Understand that your ability to accelerate to faster speeds on the descent takes more energy per relative mph gain than going uphill or on the flats. That’s because the gravitational advantage applies to everyone, and the faster you are going, the more energy it takes to go faster. Likewise, your gearing becomes a factor, too, as you may run out of gears with power still left in the legs.

Yes, that’s the dreaded spin out on a smart trainer. Before you know it, you are in your smallest cog, spinning like a crazy person at 125 RPMs, and bouncing up and down on your saddle like you are riding a bucking bronco. (Note: lowering your trainer difficulty can help with this.)

That effective use of inertia is the key to Drill 2. Keep in mind that you need to ride within your skillz, so make sure that you are technically competent before attempting any of the crazy stuff out on the road. Oh, and watching pro riders descend like lead balloons on television does not mean that you have skillz. It just makes you a fan, like me.

Drill 3 – Attacking from Distance

Yatesy the Sprinter?

Now that we walked through some of the drillz, we have to incorporate our knowledge of the course and the conditions into the development and implementation of the strategy. Let’s examine our two examples from the beginning, Adam Yates and Mikael Kwiatkowski.

Looking back at our Giro example, Adam Yates made a decision based on a faulty assumption. He thought for a minute that he didn’t suck at sprinting.

WRONG! He does.

Ok, it’s not so much that he is a horrible sprinter, but relative to Bob Jungels and Tom Domoulin on a race course with a slight downhill finish, Yates’ attack was horribly timed. Of course, we have the luxury of hindsight, and he was flush with lactic acid after a short, steep cobbled section to finish off the 200-kilometer day. The only chance Yates had to succeed was to launch from just beneath the crest of the finishing hill. I say that because there were too many big names with fresh-ish legs at the base of the climb, and nobody wanted to lose time, resulting in a chase of every attack. Just before the top, though, the lull happened, as the GC contenders all began to crest. That would have been the only opportunity for Yates. Sure, it would have been a longer attack, but the early momentum may have carried him, as his legs began to give out.

History Favors the Bold

Mikael Kwiatkowski is a true rolleur. He can climb well enough, sprint well enough, and time trial well enough, but he cannot compete with the specialists in those disciplines. No, he is simply very good across the board but not great at anything.

Except for picking the time to attack. He is exceptional at that. In Strade Bianchi, Kwiatkowski found himself in a group with some exceptional finishers. The remaining portion of the race featured rolling and windy terrain on crappy roads that favored a small group or an individual over a large peloton. Rather than wait until the last few kilometers to attack or sprint against some top class sprinters, Kwiatkowski went from distance.

It worked, and he was deemed a genius. He wasn’t a genius, though. He simply made a calculated decision. Kwiatkowski attacked hard enough to get a gap and quickly consolidated that gap, knowing that the remaining contenders would not immediately work together to pull him back. How did he know this?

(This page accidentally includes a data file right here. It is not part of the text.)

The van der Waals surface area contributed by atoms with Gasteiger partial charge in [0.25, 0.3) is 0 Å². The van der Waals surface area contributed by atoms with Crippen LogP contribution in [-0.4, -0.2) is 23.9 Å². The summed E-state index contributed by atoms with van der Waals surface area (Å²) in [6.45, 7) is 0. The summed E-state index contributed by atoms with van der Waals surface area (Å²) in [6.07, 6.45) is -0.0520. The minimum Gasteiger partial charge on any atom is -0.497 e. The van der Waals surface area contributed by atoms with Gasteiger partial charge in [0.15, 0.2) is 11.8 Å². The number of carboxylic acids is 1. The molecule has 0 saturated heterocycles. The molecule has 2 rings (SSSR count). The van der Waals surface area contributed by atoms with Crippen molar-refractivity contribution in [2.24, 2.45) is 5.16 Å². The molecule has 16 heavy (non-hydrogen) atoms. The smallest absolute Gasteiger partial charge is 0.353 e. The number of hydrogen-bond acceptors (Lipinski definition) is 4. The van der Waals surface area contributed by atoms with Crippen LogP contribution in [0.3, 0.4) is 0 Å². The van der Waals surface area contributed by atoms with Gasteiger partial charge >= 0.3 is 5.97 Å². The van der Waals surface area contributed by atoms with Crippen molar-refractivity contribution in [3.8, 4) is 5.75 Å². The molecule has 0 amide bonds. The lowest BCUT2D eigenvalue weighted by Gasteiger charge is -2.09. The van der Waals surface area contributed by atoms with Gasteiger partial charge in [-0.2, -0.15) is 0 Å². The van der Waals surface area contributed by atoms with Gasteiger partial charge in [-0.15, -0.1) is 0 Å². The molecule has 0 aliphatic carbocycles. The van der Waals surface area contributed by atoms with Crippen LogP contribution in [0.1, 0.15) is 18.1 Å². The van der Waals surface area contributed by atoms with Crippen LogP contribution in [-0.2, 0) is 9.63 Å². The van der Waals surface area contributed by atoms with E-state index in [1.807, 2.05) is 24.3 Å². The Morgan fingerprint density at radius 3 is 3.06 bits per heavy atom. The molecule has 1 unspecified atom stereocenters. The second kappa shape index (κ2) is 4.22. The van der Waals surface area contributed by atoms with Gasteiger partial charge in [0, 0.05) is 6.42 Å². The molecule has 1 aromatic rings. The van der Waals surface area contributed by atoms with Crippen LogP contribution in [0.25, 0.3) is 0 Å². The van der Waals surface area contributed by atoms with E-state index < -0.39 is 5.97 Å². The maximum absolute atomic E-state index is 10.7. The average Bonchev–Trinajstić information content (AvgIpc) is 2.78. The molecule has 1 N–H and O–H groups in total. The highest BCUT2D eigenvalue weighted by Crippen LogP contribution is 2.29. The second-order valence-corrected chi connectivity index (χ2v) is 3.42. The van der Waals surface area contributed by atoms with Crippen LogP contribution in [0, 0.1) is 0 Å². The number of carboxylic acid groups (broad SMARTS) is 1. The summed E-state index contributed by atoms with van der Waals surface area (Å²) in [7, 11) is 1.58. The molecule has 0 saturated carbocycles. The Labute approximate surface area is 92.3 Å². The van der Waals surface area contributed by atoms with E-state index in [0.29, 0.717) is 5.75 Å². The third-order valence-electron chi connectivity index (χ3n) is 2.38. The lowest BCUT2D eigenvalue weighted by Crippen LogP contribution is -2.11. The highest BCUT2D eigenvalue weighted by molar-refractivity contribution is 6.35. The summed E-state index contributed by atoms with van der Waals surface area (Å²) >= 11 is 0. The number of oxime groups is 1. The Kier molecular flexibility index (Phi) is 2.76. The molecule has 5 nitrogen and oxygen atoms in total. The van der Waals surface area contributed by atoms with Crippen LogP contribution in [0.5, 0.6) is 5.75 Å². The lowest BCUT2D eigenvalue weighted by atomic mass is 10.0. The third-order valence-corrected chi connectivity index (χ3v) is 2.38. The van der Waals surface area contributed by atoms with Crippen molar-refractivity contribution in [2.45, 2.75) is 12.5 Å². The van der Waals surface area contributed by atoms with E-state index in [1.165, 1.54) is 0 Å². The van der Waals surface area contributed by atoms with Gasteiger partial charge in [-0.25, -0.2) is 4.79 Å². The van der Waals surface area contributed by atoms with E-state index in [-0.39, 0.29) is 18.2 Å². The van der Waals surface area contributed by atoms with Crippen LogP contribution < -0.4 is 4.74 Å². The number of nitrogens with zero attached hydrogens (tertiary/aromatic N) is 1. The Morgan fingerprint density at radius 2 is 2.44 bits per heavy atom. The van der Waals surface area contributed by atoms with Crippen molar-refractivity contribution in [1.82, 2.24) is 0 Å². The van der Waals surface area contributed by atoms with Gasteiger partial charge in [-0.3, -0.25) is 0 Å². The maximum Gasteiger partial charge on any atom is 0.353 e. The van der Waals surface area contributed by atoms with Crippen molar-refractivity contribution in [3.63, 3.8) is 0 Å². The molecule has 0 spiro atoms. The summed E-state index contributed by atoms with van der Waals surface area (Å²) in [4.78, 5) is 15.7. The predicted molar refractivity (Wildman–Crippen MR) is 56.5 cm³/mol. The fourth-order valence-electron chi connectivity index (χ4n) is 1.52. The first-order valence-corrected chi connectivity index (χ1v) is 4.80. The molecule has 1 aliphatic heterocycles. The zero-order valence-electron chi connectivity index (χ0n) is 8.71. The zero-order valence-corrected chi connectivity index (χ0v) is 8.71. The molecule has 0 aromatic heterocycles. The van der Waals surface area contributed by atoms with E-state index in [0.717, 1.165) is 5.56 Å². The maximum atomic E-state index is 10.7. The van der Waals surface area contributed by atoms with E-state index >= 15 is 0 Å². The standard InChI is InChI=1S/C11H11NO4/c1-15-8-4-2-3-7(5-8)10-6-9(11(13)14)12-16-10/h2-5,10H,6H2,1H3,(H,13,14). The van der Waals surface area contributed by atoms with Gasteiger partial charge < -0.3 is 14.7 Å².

Well, it was pretty simple. None of the major contenders had many teammates left in the chase pack, and nobody who wanted to sprint for the win would be willing to drag 20 other riders to the finish line. Thus, he calculated that the disorganization would allow him enough time to build a big enough gap that only a well-organized chase would be able to pull back.

Of note, when Kwiatkowski got out of sight of the chasers, he settled to a hard but manageable pace, really only burning matches to get away and to close out the last few kilometers. Other than that, he pushed but stayed within himself, the secret to the long-distance attack.

Guaranteed Success or Your Money Back

Ok, nothing guarantees success in a bike race other than being the only racer. The strongest rider doesn’t always win, and luck sometimes favors the stupid. However, if you take into consideration the other racers in your group, the race conditions, and your relative strengths, you can pick a much smarter attack strategy.

It won’t always work because the enemy gets a say on any plan you develop, but your odds of succeeding increase significantly if you have a plan vs simply playing it by ear or reacting to the other racer.

Over time, you will get a lot better at picking when to make your attacks to ensure that you maximize your chances. Increased knowledge of your opponents and familiarity with the race course are hugely helpful and can give you a good advantage. In the end, once you make the decision to attack, commit. A well-timed but half-hearted attack will fail virtually every time. However, a well-executed attack, even if not perfectly timed, at least will put you in the running for the win.

SkillZ and DrillZ will be back on 31 May for some fun efforts. We will be back at it full force all summer long for the northern hemisphere types and all winter for those south of the equator. During the break, keep trying to add the lessons from previous classes into your racing and group riding to work on your tactical prowess. Until next month, RideOn!